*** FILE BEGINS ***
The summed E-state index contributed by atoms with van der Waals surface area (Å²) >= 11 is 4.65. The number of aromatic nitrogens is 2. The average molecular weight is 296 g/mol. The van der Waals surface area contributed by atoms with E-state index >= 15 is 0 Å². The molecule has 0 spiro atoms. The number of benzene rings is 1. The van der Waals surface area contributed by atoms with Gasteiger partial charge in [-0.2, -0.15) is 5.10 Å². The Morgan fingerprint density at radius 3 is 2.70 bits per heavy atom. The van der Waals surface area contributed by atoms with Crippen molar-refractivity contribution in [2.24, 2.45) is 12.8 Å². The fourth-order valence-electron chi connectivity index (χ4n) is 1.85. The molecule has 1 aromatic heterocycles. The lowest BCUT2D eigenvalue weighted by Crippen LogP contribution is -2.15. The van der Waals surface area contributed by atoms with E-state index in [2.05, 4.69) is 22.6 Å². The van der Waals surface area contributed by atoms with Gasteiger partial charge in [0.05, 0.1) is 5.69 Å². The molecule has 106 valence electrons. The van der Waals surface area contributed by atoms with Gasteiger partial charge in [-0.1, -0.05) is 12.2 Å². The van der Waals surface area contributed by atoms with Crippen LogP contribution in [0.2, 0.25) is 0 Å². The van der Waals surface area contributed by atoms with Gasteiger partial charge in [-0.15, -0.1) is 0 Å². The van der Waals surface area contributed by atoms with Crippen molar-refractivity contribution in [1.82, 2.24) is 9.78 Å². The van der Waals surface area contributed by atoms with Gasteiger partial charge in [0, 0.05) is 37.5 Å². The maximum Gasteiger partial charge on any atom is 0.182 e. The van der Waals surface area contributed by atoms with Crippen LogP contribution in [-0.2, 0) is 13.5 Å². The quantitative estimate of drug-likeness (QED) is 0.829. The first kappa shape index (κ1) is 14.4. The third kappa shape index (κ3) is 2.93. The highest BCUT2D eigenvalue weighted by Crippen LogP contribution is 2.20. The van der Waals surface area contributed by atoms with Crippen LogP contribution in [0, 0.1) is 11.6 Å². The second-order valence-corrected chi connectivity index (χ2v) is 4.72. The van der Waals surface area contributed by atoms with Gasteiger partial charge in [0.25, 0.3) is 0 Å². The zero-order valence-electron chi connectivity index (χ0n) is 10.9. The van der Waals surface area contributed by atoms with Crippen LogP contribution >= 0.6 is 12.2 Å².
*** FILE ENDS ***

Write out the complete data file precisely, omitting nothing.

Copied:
The summed E-state index contributed by atoms with van der Waals surface area (Å²) >= 11 is 4.65. The number of aromatic nitrogens is 2. The average molecular weight is 296 g/mol. The van der Waals surface area contributed by atoms with E-state index >= 15 is 0 Å². The molecule has 0 spiro atoms. The number of benzene rings is 1. The van der Waals surface area contributed by atoms with Gasteiger partial charge in [-0.2, -0.15) is 5.10 Å². The Morgan fingerprint density at radius 3 is 2.70 bits per heavy atom. The van der Waals surface area contributed by atoms with Crippen molar-refractivity contribution in [2.24, 2.45) is 12.8 Å². The fourth-order valence-electron chi connectivity index (χ4n) is 1.85. The molecule has 1 aromatic heterocycles. The lowest BCUT2D eigenvalue weighted by Crippen LogP contribution is -2.15. The van der Waals surface area contributed by atoms with E-state index in [2.05, 4.69) is 22.6 Å². The van der Waals surface area contributed by atoms with Gasteiger partial charge in [0.05, 0.1) is 5.69 Å². The molecule has 106 valence electrons. The van der Waals surface area contributed by atoms with Gasteiger partial charge in [-0.1, -0.05) is 12.2 Å². The van der Waals surface area contributed by atoms with Crippen LogP contribution in [0.2, 0.25) is 0 Å². The van der Waals surface area contributed by atoms with Gasteiger partial charge in [-0.15, -0.1) is 0 Å². The van der Waals surface area contributed by atoms with Crippen molar-refractivity contribution in [1.82, 2.24) is 9.78 Å². The van der Waals surface area contributed by atoms with Gasteiger partial charge in [0, 0.05) is 37.5 Å². The maximum Gasteiger partial charge on any atom is 0.182 e. The van der Waals surface area contributed by atoms with Crippen LogP contribution in [-0.2, 0) is 13.5 Å². The quantitative estimate of drug-likeness (QED) is 0.829. The first kappa shape index (κ1) is 14.4. The third kappa shape index (κ3) is 2.93. The highest BCUT2D eigenvalue weighted by Crippen LogP contribution is 2.20. The van der Waals surface area contributed by atoms with Crippen LogP contribution in [0, 0.1) is 11.6 Å². The second-order valence-corrected chi connectivity index (χ2v) is 4.72. The van der Waals surface area contributed by atoms with Gasteiger partial charge in [0.25, 0.3) is 0 Å². The zero-order valence-electron chi connectivity index (χ0n) is 10.9. The van der Waals surface area contributed by atoms with Crippen LogP contribution >= 0.6 is 12.2 Å².